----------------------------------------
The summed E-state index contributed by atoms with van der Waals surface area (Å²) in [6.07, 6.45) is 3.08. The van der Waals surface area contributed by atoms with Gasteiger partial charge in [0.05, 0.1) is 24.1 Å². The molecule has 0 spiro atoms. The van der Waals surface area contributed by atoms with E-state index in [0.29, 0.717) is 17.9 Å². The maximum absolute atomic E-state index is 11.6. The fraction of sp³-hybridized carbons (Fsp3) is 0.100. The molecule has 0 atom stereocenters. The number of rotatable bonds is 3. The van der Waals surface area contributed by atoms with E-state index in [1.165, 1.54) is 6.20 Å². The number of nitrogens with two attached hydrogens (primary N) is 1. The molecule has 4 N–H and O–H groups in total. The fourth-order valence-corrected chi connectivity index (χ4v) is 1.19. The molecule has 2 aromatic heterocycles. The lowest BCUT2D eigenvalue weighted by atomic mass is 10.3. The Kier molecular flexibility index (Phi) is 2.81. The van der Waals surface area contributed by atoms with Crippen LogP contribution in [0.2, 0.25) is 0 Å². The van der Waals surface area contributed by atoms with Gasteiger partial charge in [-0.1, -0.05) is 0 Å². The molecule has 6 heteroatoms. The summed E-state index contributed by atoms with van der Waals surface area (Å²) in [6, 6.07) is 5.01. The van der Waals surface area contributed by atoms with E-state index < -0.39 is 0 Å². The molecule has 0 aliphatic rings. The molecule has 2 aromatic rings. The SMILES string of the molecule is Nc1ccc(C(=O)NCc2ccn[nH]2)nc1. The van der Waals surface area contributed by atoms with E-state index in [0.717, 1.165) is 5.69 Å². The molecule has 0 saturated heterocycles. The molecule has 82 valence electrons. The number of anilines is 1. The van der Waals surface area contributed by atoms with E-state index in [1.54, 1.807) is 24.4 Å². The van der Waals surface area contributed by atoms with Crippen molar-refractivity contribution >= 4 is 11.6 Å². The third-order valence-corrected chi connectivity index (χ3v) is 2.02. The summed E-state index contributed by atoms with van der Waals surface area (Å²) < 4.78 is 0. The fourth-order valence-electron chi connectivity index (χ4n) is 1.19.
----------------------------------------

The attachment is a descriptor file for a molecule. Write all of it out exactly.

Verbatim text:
The summed E-state index contributed by atoms with van der Waals surface area (Å²) in [6.07, 6.45) is 3.08. The van der Waals surface area contributed by atoms with Gasteiger partial charge in [0.05, 0.1) is 24.1 Å². The molecule has 0 spiro atoms. The van der Waals surface area contributed by atoms with E-state index in [0.29, 0.717) is 17.9 Å². The maximum absolute atomic E-state index is 11.6. The fraction of sp³-hybridized carbons (Fsp3) is 0.100. The molecule has 0 atom stereocenters. The number of rotatable bonds is 3. The van der Waals surface area contributed by atoms with E-state index in [1.165, 1.54) is 6.20 Å². The number of nitrogens with two attached hydrogens (primary N) is 1. The molecule has 4 N–H and O–H groups in total. The fourth-order valence-corrected chi connectivity index (χ4v) is 1.19. The molecule has 2 aromatic heterocycles. The lowest BCUT2D eigenvalue weighted by atomic mass is 10.3. The Kier molecular flexibility index (Phi) is 2.81. The van der Waals surface area contributed by atoms with Crippen LogP contribution in [0.2, 0.25) is 0 Å². The van der Waals surface area contributed by atoms with Gasteiger partial charge in [-0.1, -0.05) is 0 Å². The molecule has 6 heteroatoms. The summed E-state index contributed by atoms with van der Waals surface area (Å²) in [6, 6.07) is 5.01. The van der Waals surface area contributed by atoms with E-state index < -0.39 is 0 Å². The molecule has 0 aliphatic rings. The molecule has 2 aromatic rings. The SMILES string of the molecule is Nc1ccc(C(=O)NCc2ccn[nH]2)nc1. The van der Waals surface area contributed by atoms with E-state index in [0.717, 1.165) is 5.69 Å². The molecule has 0 saturated heterocycles. The molecule has 82 valence electrons. The number of anilines is 1. The van der Waals surface area contributed by atoms with E-state index in [1.54, 1.807) is 24.4 Å². The van der Waals surface area contributed by atoms with Crippen molar-refractivity contribution >= 4 is 11.6 Å². The third-order valence-corrected chi connectivity index (χ3v) is 2.02. The summed E-state index contributed by atoms with van der Waals surface area (Å²) < 4.78 is 0. The fourth-order valence-electron chi connectivity index (χ4n) is 1.19.